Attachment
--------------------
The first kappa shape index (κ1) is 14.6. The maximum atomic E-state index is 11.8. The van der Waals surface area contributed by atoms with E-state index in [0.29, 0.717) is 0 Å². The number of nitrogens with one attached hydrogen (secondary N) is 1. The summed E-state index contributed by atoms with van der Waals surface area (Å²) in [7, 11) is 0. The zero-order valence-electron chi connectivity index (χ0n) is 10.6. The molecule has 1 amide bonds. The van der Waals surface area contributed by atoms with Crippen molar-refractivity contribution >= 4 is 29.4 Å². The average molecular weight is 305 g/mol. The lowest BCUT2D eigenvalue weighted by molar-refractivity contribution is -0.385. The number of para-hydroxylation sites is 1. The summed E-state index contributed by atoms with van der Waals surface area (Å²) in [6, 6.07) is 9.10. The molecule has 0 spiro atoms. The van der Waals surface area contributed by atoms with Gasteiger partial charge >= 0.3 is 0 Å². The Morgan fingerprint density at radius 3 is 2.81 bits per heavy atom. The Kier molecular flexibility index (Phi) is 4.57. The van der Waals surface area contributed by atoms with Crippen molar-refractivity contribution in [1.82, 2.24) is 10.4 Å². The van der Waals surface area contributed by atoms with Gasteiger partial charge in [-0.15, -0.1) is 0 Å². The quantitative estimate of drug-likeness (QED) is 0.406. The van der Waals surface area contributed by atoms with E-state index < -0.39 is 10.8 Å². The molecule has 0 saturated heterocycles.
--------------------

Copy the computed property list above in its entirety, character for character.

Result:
The first kappa shape index (κ1) is 14.6. The maximum atomic E-state index is 11.8. The van der Waals surface area contributed by atoms with E-state index in [0.29, 0.717) is 0 Å². The number of nitrogens with one attached hydrogen (secondary N) is 1. The summed E-state index contributed by atoms with van der Waals surface area (Å²) in [7, 11) is 0. The zero-order valence-electron chi connectivity index (χ0n) is 10.6. The molecule has 1 amide bonds. The van der Waals surface area contributed by atoms with Crippen molar-refractivity contribution >= 4 is 29.4 Å². The average molecular weight is 305 g/mol. The lowest BCUT2D eigenvalue weighted by molar-refractivity contribution is -0.385. The number of para-hydroxylation sites is 1. The summed E-state index contributed by atoms with van der Waals surface area (Å²) in [6, 6.07) is 9.10. The molecule has 0 spiro atoms. The van der Waals surface area contributed by atoms with Gasteiger partial charge >= 0.3 is 0 Å². The Morgan fingerprint density at radius 3 is 2.81 bits per heavy atom. The Kier molecular flexibility index (Phi) is 4.57. The van der Waals surface area contributed by atoms with Crippen molar-refractivity contribution in [1.82, 2.24) is 10.4 Å². The van der Waals surface area contributed by atoms with Gasteiger partial charge in [-0.15, -0.1) is 0 Å². The quantitative estimate of drug-likeness (QED) is 0.406. The van der Waals surface area contributed by atoms with E-state index < -0.39 is 10.8 Å². The molecule has 0 saturated heterocycles.